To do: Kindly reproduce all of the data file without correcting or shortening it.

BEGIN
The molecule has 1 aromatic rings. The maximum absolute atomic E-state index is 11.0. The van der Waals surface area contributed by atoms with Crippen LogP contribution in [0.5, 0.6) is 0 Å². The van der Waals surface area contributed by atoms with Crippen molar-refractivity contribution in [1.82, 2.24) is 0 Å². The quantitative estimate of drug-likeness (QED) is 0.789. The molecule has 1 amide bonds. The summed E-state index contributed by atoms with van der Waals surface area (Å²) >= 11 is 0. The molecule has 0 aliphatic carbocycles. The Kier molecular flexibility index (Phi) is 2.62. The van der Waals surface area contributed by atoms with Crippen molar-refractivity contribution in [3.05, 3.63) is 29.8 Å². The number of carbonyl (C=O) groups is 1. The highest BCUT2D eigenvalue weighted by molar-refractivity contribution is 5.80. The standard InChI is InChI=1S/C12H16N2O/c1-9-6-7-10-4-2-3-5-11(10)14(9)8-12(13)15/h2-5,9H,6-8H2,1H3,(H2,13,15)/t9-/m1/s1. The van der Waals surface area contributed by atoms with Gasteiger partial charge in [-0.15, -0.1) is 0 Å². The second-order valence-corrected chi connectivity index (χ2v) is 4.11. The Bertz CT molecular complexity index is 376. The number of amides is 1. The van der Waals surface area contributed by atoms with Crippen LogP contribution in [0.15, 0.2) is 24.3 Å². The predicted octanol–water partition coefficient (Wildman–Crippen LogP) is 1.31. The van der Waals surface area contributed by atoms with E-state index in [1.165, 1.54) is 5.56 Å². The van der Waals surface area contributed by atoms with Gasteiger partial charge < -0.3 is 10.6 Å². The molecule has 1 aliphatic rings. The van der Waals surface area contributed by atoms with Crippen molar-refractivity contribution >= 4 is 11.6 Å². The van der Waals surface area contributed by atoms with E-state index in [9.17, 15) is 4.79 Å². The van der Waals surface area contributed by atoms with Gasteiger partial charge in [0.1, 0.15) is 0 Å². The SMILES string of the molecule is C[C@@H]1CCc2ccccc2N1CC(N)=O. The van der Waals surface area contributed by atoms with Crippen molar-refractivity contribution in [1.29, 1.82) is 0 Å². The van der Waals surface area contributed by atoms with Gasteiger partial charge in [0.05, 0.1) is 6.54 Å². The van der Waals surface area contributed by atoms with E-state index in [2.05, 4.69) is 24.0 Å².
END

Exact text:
The molecule has 1 aromatic rings. The maximum absolute atomic E-state index is 11.0. The van der Waals surface area contributed by atoms with Crippen LogP contribution in [0.5, 0.6) is 0 Å². The van der Waals surface area contributed by atoms with Crippen molar-refractivity contribution in [1.82, 2.24) is 0 Å². The quantitative estimate of drug-likeness (QED) is 0.789. The molecule has 1 amide bonds. The summed E-state index contributed by atoms with van der Waals surface area (Å²) >= 11 is 0. The molecule has 0 aliphatic carbocycles. The Kier molecular flexibility index (Phi) is 2.62. The van der Waals surface area contributed by atoms with Crippen molar-refractivity contribution in [3.05, 3.63) is 29.8 Å². The number of carbonyl (C=O) groups is 1. The highest BCUT2D eigenvalue weighted by molar-refractivity contribution is 5.80. The standard InChI is InChI=1S/C12H16N2O/c1-9-6-7-10-4-2-3-5-11(10)14(9)8-12(13)15/h2-5,9H,6-8H2,1H3,(H2,13,15)/t9-/m1/s1. The van der Waals surface area contributed by atoms with Gasteiger partial charge in [-0.15, -0.1) is 0 Å². The second-order valence-corrected chi connectivity index (χ2v) is 4.11. The Bertz CT molecular complexity index is 376. The number of amides is 1. The van der Waals surface area contributed by atoms with Crippen LogP contribution in [0.15, 0.2) is 24.3 Å². The predicted octanol–water partition coefficient (Wildman–Crippen LogP) is 1.31. The van der Waals surface area contributed by atoms with E-state index in [1.165, 1.54) is 5.56 Å². The van der Waals surface area contributed by atoms with Gasteiger partial charge < -0.3 is 10.6 Å². The molecule has 1 aliphatic rings. The van der Waals surface area contributed by atoms with Crippen molar-refractivity contribution >= 4 is 11.6 Å². The van der Waals surface area contributed by atoms with E-state index in [9.17, 15) is 4.79 Å². The van der Waals surface area contributed by atoms with Gasteiger partial charge in [0.1, 0.15) is 0 Å². The SMILES string of the molecule is C[C@@H]1CCc2ccccc2N1CC(N)=O. The van der Waals surface area contributed by atoms with Crippen molar-refractivity contribution in [1.29, 1.82) is 0 Å². The van der Waals surface area contributed by atoms with Gasteiger partial charge in [0.05, 0.1) is 6.54 Å². The van der Waals surface area contributed by atoms with E-state index in [2.05, 4.69) is 24.0 Å².